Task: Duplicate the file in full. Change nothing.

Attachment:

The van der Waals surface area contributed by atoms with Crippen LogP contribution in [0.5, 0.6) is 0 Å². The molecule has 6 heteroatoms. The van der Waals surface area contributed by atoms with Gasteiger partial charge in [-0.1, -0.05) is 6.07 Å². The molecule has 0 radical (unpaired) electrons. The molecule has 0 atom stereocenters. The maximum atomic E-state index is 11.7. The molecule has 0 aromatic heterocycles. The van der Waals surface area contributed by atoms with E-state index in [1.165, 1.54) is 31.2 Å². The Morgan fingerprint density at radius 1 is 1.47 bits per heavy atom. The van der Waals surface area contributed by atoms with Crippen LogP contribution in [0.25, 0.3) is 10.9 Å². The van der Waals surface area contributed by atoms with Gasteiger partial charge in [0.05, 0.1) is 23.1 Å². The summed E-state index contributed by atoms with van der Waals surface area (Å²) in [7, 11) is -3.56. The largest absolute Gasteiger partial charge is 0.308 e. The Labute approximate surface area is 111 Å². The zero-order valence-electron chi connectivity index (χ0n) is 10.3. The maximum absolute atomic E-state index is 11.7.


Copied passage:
The van der Waals surface area contributed by atoms with Crippen LogP contribution in [0.5, 0.6) is 0 Å². The molecule has 6 heteroatoms. The van der Waals surface area contributed by atoms with Gasteiger partial charge in [-0.1, -0.05) is 6.07 Å². The molecule has 0 radical (unpaired) electrons. The molecule has 0 atom stereocenters. The maximum atomic E-state index is 11.7. The molecule has 0 aromatic heterocycles. The van der Waals surface area contributed by atoms with E-state index in [1.165, 1.54) is 31.2 Å². The Morgan fingerprint density at radius 1 is 1.47 bits per heavy atom. The van der Waals surface area contributed by atoms with Crippen LogP contribution in [0.25, 0.3) is 10.9 Å². The van der Waals surface area contributed by atoms with Gasteiger partial charge in [0.05, 0.1) is 23.1 Å². The summed E-state index contributed by atoms with van der Waals surface area (Å²) in [7, 11) is -3.56. The largest absolute Gasteiger partial charge is 0.308 e. The Labute approximate surface area is 111 Å². The zero-order valence-electron chi connectivity index (χ0n) is 10.3. The maximum absolute atomic E-state index is 11.7.